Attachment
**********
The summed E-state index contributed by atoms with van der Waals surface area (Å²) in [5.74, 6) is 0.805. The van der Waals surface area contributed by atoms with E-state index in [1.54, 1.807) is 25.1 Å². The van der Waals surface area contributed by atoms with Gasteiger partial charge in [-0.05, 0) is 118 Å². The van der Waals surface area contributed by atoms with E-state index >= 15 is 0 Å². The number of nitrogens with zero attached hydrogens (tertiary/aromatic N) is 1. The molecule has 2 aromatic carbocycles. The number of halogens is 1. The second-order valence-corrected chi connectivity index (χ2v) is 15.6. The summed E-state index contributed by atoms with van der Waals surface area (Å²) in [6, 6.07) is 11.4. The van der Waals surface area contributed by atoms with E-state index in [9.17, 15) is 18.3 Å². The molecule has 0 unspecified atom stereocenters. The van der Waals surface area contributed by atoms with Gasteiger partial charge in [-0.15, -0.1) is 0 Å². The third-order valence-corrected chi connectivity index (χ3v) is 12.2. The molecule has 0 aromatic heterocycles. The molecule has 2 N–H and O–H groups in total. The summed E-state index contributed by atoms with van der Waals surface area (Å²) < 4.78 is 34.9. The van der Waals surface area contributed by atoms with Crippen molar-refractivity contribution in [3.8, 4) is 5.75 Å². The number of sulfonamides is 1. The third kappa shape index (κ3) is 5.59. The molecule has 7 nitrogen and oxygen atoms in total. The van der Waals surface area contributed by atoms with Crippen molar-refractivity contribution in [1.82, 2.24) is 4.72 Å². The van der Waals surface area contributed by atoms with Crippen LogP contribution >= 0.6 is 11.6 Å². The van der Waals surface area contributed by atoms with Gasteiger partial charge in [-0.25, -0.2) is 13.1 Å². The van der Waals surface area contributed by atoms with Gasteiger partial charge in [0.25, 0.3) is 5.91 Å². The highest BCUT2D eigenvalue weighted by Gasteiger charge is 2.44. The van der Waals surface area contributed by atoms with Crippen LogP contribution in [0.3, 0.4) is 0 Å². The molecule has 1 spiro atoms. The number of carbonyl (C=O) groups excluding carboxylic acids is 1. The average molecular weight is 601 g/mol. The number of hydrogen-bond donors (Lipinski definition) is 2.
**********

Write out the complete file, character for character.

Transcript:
The summed E-state index contributed by atoms with van der Waals surface area (Å²) in [5.74, 6) is 0.805. The van der Waals surface area contributed by atoms with E-state index in [1.54, 1.807) is 25.1 Å². The van der Waals surface area contributed by atoms with Gasteiger partial charge in [-0.05, 0) is 118 Å². The van der Waals surface area contributed by atoms with E-state index >= 15 is 0 Å². The number of nitrogens with zero attached hydrogens (tertiary/aromatic N) is 1. The molecule has 2 aromatic carbocycles. The number of halogens is 1. The second-order valence-corrected chi connectivity index (χ2v) is 15.6. The summed E-state index contributed by atoms with van der Waals surface area (Å²) in [6, 6.07) is 11.4. The van der Waals surface area contributed by atoms with E-state index in [9.17, 15) is 18.3 Å². The molecule has 0 unspecified atom stereocenters. The van der Waals surface area contributed by atoms with Gasteiger partial charge in [-0.15, -0.1) is 0 Å². The third-order valence-corrected chi connectivity index (χ3v) is 12.2. The molecule has 0 aromatic heterocycles. The molecule has 2 N–H and O–H groups in total. The summed E-state index contributed by atoms with van der Waals surface area (Å²) < 4.78 is 34.9. The van der Waals surface area contributed by atoms with Crippen molar-refractivity contribution in [3.8, 4) is 5.75 Å². The number of sulfonamides is 1. The third kappa shape index (κ3) is 5.59. The molecule has 7 nitrogen and oxygen atoms in total. The van der Waals surface area contributed by atoms with Crippen molar-refractivity contribution in [1.82, 2.24) is 4.72 Å². The van der Waals surface area contributed by atoms with Crippen LogP contribution >= 0.6 is 11.6 Å². The van der Waals surface area contributed by atoms with Gasteiger partial charge in [-0.25, -0.2) is 13.1 Å². The van der Waals surface area contributed by atoms with Gasteiger partial charge in [0.25, 0.3) is 5.91 Å². The highest BCUT2D eigenvalue weighted by Gasteiger charge is 2.44. The van der Waals surface area contributed by atoms with Crippen LogP contribution in [0.3, 0.4) is 0 Å². The molecule has 1 spiro atoms. The number of carbonyl (C=O) groups excluding carboxylic acids is 1. The average molecular weight is 601 g/mol. The number of hydrogen-bond donors (Lipinski definition) is 2.